When college is about learning, not money

To life, liberty and the pursuit of happiness which Thomas Jefferson asserted are the unalienable rights of every man we would like to humbly add education.

Educators have been revered since the time of Plato, Socrates, and Jesus and those who impart their knowledge and wisdom to others are certainly following one of mankind’s noblest callings.

And while the idea of gathering teachers in one place where they can interact with their students is undoubtedly a good one, that idea begins to falter once the students stop being viewed as students and begin to be viewed instead as income streams for what has become the big business of education.

We have mentioned in this space before, the unregulated money grab that is the educational publishing industry, but the visit to the Volunteer State Community College campus by the Southern Association of Colleges and Schools (SACS) opened our eyes to another such scam which will be perpetrated on future generations of Vol State students.

Apparently, SACS has declared that student retention is an issue (yes, if the students leave school, the school no longer receives grant, loan or personal monies for tuition, books and fees) and thus has decreed that schools will take actions to encourage students to stay enrolled.

Vol State will be implementing two courses which all incoming students will be required to take (oh and by the way, pay for too).

Designated FYEX-1030 and FYEX-1030, the courses will, according to Vol State’s Quality Enhancement Plan (QEP),” provide students with the tools they need to be successful in the classroom and beyond.”

This is the sheerest form of gobbledy-gook.

At what point did it become the college’s responsibility to teach rudimentary skills such as note taking, studying, and even the three Rs (reading, writing and arithmetic) to incoming students.?

In fact, it is the responsibility of high schools (or even earlier) to prepare students for higher education.

And while encouraging students to want to go to college is certainly within the purview of community and regular colleges (remember that crop of money to be harvested from each pupil?) the fact is that not everyone is cut out to attend college.

Yes, the world needs doctors and lawyers, but it also needs plumbers, electricians and construction workers (and in greater numbers than it does the doctors and lawyers) too.

It was suggested earlier that education should be made one of those unalienable rights which Jefferson wrote about, but that education does not always have to end in a Bachelor’s, Master’s or Doctorate degree.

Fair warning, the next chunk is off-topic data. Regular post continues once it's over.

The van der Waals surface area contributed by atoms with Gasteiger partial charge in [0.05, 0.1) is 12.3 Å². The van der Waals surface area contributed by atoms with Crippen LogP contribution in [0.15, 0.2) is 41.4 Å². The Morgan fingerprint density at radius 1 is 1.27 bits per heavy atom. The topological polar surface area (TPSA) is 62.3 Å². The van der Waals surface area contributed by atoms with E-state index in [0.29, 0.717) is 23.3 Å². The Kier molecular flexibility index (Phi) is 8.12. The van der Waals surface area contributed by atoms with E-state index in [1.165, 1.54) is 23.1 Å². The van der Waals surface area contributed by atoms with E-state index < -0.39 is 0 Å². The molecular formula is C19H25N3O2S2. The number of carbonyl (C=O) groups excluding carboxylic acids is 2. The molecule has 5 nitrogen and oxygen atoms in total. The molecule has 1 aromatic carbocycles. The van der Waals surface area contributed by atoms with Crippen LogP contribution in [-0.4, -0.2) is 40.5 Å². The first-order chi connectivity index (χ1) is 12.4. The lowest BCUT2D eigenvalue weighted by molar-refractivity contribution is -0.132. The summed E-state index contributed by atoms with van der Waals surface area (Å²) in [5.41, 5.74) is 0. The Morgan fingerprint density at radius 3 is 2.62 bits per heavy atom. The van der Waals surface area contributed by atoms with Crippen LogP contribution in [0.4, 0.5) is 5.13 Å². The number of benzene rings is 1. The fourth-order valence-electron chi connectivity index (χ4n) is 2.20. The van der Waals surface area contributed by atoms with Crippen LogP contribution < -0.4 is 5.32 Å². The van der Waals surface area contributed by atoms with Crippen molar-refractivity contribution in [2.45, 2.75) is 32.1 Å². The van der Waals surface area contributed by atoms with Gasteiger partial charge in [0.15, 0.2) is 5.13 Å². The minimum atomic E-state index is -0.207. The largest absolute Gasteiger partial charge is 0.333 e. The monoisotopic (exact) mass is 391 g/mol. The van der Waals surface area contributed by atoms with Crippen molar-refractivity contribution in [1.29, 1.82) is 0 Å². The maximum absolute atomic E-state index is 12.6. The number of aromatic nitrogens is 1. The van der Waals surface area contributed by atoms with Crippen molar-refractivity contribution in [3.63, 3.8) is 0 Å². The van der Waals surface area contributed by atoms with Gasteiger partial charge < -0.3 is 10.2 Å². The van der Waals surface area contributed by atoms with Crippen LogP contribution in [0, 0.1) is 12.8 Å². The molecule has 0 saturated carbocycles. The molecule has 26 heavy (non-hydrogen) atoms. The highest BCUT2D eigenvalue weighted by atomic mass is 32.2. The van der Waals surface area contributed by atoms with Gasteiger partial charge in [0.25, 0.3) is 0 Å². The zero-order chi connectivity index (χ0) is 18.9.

Earning knowledge to live one’s life does not always have to consist of writing research papers and cramming all night for tests.

The knowledge which will enable one to make a respectful living can also be acquired by serving an apprenticeship or in the armed forces.

By definition, most of the students at an institute of higher learning are adults, ergo, they should be treated as such.

Students who are motivated enough to enroll and attend, certainly should know how to take notes, read and even maintain a check-book.

Yes, many of the students arriving on the Vol State campus lack those skills, but when did it become the college’s responsibility to instill them.

That is the job of Tennessee’s high (and even middle) schools.

Students should not graduate from high school until they are capable of reading critically, writing an appropriate analysis of written material and performing rudimentary mathematical calculations.

These are the baseline skills needed for the successful attendance at an institute of higher learning.

Accepting students without these skills is nothing short of theft and a waste of those students’ time.

Forcing them to attend FYEX-1030 and FYEX-1040 is just adding insult to injury by sucking more money from the unsuspecting marks.

Instead of conning these unprepared students out of their money, Vol State should be honest with them, tell them they aren’t prepared for college and that they should come back once they have acquired the appropriate skills to succeed in the college environment.